And finally the best of the bunch maybe? Because there’s a real possibility of doing something similar to Ty Hathaway. I love the cyclocross shredding and the bothy visit. This film just sets you up for the weekend nicely I think.
What a fantastic event HOTS is. I have never been before but my MTB mates from MB Swindon had said its one of their favourites of the year. They are not wrong. A big social weekend revolving around riding bikes and making money for charity – would could be better.
It all starts Friday night with a social gathering featuring some great food and drink from Beckys Bhajis and The Wild Cider Co . Pitch your tents and get some rest for the big day ahead.
Saturday is a 9.30 ride start time once 400 or so riders have had breakfast and wondered why they drank so much on Friday night.
The ride is well marshaled and marked out with a basic 50k loop and 3 optional extras to top it up to 75km if you are for it. With no race cut off as such (though you will be left alone while everyone else is drinking), you can take as long as you like, which is handy as some stop for a pub lunch as well as feasting on free bananas and flap jacks at the feed/water stations.
Its non competitive and the atmosphere and camaraderie is great.
Come Saturday night, there’s more socialising (drinking), eating and comparing stories from the day. Followed by a huge raffle and some charity auctions.
It was a great event and one that I will be looking out for again next year.
I thought it was time someone made a stand for Strava. We see increasing amounts of bad press about speeding cyclists in public places or even the daft need for speed cameras on bike trails. And a blame of sorts is often landed on Strava.
I wont and can’t deny that Strava doesn’t allow and promote competition with its Cups and KOM Crowns; but surely these cyclists are competitive by nature and some how they would find a way of racing no matter what? Strava allows them to seek out other riders times and segments – yes. But if those segments are on shared paths and parks surely Strava is helping by highlighting where the problems are and who the riders are that cause the probelm?
Its an easy target, as are cyclists in general when it comes to public spaces – we should just ride sensibly or away from these locations and the problem wouldn’t exist. Talk of banning or closing down the app is ridiculous in my opinion, the authorities should work with Strava to target the offending cyclists.
There are some negative sides to Strava, or the way it is used but the benefits of the app and the usefulness is far greater.
The Strava Effect
This article on SingleTracks covers it quite well. Strava has taken the soul out of cycling in some ways and it bugs me to see a bunch of cyclists at the end of a ride all checking their phones for their “results”. How many new PBs, any KOMs etc?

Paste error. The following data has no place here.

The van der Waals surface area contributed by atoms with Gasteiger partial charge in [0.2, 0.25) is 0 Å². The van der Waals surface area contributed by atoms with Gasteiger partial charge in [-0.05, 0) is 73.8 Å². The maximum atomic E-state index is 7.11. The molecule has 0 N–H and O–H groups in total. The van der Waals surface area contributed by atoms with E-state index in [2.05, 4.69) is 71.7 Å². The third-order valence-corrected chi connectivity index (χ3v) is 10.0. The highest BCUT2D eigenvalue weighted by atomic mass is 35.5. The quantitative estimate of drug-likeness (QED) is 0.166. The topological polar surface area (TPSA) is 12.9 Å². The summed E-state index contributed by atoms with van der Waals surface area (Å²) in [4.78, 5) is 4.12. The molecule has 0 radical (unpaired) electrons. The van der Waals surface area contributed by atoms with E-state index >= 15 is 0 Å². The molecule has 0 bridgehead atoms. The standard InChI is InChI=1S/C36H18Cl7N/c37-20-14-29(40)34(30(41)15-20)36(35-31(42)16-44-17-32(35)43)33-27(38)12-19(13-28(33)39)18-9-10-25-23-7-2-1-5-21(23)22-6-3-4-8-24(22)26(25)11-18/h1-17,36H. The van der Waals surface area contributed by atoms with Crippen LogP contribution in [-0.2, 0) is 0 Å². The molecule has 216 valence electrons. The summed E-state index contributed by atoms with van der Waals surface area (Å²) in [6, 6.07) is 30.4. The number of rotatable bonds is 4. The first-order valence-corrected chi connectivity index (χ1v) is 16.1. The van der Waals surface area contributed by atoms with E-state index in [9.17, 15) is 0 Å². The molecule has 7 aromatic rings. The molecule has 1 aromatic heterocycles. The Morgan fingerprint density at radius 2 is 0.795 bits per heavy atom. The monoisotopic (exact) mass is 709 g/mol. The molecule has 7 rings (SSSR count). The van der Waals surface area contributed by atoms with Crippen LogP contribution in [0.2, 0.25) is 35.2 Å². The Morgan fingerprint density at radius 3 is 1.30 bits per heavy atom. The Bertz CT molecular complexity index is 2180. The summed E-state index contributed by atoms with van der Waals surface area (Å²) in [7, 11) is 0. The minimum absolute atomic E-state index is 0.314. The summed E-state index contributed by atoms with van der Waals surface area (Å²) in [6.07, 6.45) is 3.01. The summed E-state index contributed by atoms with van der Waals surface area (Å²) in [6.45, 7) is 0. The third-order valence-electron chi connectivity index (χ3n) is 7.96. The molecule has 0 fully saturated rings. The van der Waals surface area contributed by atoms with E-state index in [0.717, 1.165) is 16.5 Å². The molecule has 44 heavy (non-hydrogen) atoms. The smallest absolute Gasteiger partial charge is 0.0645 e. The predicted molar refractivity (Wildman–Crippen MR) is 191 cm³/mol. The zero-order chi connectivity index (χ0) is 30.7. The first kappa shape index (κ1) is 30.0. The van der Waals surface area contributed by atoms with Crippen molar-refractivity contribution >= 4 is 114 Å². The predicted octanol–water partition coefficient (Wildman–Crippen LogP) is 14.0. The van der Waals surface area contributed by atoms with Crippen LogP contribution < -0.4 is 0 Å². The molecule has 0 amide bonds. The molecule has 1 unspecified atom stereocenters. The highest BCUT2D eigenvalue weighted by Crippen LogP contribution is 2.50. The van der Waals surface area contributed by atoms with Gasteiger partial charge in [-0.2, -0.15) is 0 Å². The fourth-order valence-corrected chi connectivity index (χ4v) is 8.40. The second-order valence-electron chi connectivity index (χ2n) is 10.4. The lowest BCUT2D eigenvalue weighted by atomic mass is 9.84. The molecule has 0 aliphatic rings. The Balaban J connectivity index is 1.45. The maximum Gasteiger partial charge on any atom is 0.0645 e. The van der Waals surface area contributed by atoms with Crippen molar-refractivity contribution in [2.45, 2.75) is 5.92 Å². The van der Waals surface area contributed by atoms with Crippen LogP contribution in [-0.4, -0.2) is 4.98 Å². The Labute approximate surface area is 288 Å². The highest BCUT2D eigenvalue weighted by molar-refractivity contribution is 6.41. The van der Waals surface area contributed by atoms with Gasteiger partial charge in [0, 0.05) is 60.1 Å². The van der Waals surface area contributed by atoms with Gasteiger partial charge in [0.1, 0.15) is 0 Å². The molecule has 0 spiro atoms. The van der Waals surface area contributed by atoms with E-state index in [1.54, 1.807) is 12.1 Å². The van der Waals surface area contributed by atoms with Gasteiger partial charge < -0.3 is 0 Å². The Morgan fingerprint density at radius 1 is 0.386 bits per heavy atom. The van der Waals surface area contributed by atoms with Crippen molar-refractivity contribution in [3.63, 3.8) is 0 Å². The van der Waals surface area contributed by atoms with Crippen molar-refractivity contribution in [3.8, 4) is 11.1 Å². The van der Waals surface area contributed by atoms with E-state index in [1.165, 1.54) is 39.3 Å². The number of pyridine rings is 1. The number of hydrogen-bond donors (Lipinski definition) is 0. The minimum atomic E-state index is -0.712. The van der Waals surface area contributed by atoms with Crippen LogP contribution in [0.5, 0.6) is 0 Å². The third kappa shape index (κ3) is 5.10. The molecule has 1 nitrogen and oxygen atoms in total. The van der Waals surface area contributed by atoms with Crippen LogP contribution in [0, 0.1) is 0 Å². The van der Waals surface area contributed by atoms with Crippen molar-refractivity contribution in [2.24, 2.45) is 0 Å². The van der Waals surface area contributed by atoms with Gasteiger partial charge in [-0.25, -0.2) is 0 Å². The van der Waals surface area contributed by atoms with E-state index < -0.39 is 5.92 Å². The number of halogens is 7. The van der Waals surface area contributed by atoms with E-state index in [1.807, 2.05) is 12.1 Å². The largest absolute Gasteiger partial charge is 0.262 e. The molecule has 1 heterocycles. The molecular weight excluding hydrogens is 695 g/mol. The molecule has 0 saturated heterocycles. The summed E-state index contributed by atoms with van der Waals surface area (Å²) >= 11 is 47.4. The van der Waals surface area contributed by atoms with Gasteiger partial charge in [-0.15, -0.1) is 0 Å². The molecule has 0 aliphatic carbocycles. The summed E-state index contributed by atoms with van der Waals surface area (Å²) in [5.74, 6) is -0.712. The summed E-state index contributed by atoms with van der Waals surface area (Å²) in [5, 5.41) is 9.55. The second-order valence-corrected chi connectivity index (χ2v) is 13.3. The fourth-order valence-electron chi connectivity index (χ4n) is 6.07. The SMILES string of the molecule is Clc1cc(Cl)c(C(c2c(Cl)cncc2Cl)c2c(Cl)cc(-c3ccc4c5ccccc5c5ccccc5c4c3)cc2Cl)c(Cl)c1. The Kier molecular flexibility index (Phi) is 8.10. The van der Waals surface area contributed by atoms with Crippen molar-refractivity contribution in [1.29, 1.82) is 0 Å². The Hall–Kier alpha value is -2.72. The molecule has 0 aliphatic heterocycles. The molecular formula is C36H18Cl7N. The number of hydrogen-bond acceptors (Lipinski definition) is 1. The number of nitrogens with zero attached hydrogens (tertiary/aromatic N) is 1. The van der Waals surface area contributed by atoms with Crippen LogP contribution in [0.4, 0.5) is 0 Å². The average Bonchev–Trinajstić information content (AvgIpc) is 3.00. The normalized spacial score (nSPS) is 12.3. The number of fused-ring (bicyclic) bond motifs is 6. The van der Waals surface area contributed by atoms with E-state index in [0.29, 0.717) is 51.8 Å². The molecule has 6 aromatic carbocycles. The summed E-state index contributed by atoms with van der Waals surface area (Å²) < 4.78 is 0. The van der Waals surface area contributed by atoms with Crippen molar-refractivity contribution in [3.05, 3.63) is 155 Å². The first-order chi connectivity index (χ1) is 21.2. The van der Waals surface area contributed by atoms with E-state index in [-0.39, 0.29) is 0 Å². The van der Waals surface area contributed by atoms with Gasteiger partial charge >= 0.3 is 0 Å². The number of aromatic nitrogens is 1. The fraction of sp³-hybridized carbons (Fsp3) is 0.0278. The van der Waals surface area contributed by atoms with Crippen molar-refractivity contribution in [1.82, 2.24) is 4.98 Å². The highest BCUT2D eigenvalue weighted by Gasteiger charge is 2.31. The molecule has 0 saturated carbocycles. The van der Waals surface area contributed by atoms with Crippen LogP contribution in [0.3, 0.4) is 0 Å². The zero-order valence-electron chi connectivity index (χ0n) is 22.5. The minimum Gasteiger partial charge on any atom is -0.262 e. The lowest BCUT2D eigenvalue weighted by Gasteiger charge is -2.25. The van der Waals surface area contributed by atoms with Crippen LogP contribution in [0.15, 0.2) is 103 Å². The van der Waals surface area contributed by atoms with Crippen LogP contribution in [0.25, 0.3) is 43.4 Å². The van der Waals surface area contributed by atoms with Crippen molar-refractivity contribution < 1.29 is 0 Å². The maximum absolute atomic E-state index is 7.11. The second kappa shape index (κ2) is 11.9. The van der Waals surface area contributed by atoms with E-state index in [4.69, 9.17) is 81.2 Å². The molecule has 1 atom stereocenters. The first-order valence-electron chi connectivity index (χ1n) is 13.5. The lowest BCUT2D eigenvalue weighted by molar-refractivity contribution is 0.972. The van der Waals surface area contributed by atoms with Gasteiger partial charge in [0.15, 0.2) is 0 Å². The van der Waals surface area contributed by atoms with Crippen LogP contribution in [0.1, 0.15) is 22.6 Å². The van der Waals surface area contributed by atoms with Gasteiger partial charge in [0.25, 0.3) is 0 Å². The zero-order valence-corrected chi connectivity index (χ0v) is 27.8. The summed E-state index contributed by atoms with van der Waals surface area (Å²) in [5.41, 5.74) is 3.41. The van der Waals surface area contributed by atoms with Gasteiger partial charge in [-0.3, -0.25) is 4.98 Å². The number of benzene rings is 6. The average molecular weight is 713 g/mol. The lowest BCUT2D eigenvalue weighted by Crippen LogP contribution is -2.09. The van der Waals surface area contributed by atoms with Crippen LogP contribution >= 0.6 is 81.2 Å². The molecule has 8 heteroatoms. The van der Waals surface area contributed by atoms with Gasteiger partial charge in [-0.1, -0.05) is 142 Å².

There is nothing wrong with this per se, but when it becomes the focus of conversation after a ride it really bugs me. “I’ve hit my climbing challenge this month” “How many miles you done now?” “I beat you up that climb by 4 seconds”… Yawn!
How about we talk about how great it was to be out together? How about we we talk about the stunning views from the top of the mountain? How about we talk about how technical that climb was and laugh at how someone fell in a puddle? How about we talk about when are we doing this gain? How about we talk?
Its not quite as bad as all that but it does annoy me.
And please don’t get me started on the constant shares on Facebook! Why?
ooh Well done mate you road your bike today.
Strava and Me
Since signing up to Strava I have become a little addicted to it myself, but I rarely talk about it or my achievements (or lack of). This doesn’t mean I’m not competitive and don’t strive to become quicker its just means that Strava is a personal thing for me.
I don’t really mind if you are quicker, though I am interested in how you manage to go so much quicker than I do.
“sometimes it is nice to smell the flowers, doesn’t mean you can’t measure how far you went to do it” – Nik
I rarely sign up to challenges either – If I do its to motivate myself as Strava gives a handy prompt to let you know how you are doing on a distance or climbing challenge. Not to compare my progress with others – it helps me keep track of my exercise, my progress on regular routes and gives me a gentle reminder to get out more.
I am also a map fan so love looking at where I’ve been and where I could have been. Strava highlights segments and I have used the segment explorer on many occasions to plan routes – this ride was created using the Segment Explorer. Not so I can smash someones time, but so I can see what that little orange wiggly line is like in the middle of those woods!
Benefits of Strava
When I see others have been out and I haven’t it prompts me to ride. I check Strava to see where a few of my more adventurous biking friends have been to see if they have found some new trails. Now I want to go out and I know where to go!
Recording routes and trails is vital when exploring especially if you are far from home or want to easily explain the location to a friend – “Have a look on my Strava.” is a pretty common element of many a mountain bike conversation.
As mentioned above its also helpful for exploring new routes using the Segment Explorer…
Basically you get out of something whatever you put in – the same goes for Strava. A number of people I know have given up on Strava as it was ruling their rides, I wonder why they let this happen and why fun biking and Strava can’t coexist for them and for the media as whole?